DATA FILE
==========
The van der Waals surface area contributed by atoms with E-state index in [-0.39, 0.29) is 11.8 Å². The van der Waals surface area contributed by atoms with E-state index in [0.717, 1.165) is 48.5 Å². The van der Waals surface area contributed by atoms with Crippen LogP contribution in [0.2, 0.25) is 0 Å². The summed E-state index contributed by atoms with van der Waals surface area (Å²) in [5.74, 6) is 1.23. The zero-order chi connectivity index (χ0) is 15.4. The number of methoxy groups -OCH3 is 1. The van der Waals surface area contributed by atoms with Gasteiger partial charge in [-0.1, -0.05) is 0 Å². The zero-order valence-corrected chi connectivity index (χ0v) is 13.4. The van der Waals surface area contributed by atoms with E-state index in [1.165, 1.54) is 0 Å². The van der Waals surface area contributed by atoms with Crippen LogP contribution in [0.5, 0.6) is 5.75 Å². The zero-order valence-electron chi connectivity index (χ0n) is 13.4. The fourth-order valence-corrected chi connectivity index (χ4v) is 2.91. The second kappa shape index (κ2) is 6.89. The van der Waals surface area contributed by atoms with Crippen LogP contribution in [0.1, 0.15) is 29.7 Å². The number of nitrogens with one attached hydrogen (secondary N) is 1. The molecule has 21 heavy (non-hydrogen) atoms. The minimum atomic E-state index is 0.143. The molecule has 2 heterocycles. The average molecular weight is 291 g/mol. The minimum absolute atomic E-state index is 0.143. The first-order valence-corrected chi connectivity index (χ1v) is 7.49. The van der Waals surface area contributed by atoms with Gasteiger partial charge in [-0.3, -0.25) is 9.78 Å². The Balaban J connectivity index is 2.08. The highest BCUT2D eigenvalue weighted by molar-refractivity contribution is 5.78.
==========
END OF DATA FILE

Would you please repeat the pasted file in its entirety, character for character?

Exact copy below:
The van der Waals surface area contributed by atoms with E-state index in [-0.39, 0.29) is 11.8 Å². The van der Waals surface area contributed by atoms with E-state index in [0.717, 1.165) is 48.5 Å². The van der Waals surface area contributed by atoms with Crippen LogP contribution in [0.2, 0.25) is 0 Å². The summed E-state index contributed by atoms with van der Waals surface area (Å²) in [5.74, 6) is 1.23. The zero-order chi connectivity index (χ0) is 15.4. The number of methoxy groups -OCH3 is 1. The van der Waals surface area contributed by atoms with Gasteiger partial charge in [-0.1, -0.05) is 0 Å². The zero-order valence-corrected chi connectivity index (χ0v) is 13.4. The van der Waals surface area contributed by atoms with E-state index in [1.165, 1.54) is 0 Å². The van der Waals surface area contributed by atoms with Crippen LogP contribution in [0.5, 0.6) is 5.75 Å². The zero-order valence-electron chi connectivity index (χ0n) is 13.4. The fourth-order valence-corrected chi connectivity index (χ4v) is 2.91. The second kappa shape index (κ2) is 6.89. The van der Waals surface area contributed by atoms with Crippen LogP contribution in [0.1, 0.15) is 29.7 Å². The number of nitrogens with one attached hydrogen (secondary N) is 1. The molecule has 21 heavy (non-hydrogen) atoms. The minimum atomic E-state index is 0.143. The molecule has 2 heterocycles. The average molecular weight is 291 g/mol. The minimum absolute atomic E-state index is 0.143. The first-order valence-corrected chi connectivity index (χ1v) is 7.49. The van der Waals surface area contributed by atoms with Gasteiger partial charge in [-0.3, -0.25) is 9.78 Å². The Balaban J connectivity index is 2.08. The highest BCUT2D eigenvalue weighted by molar-refractivity contribution is 5.78.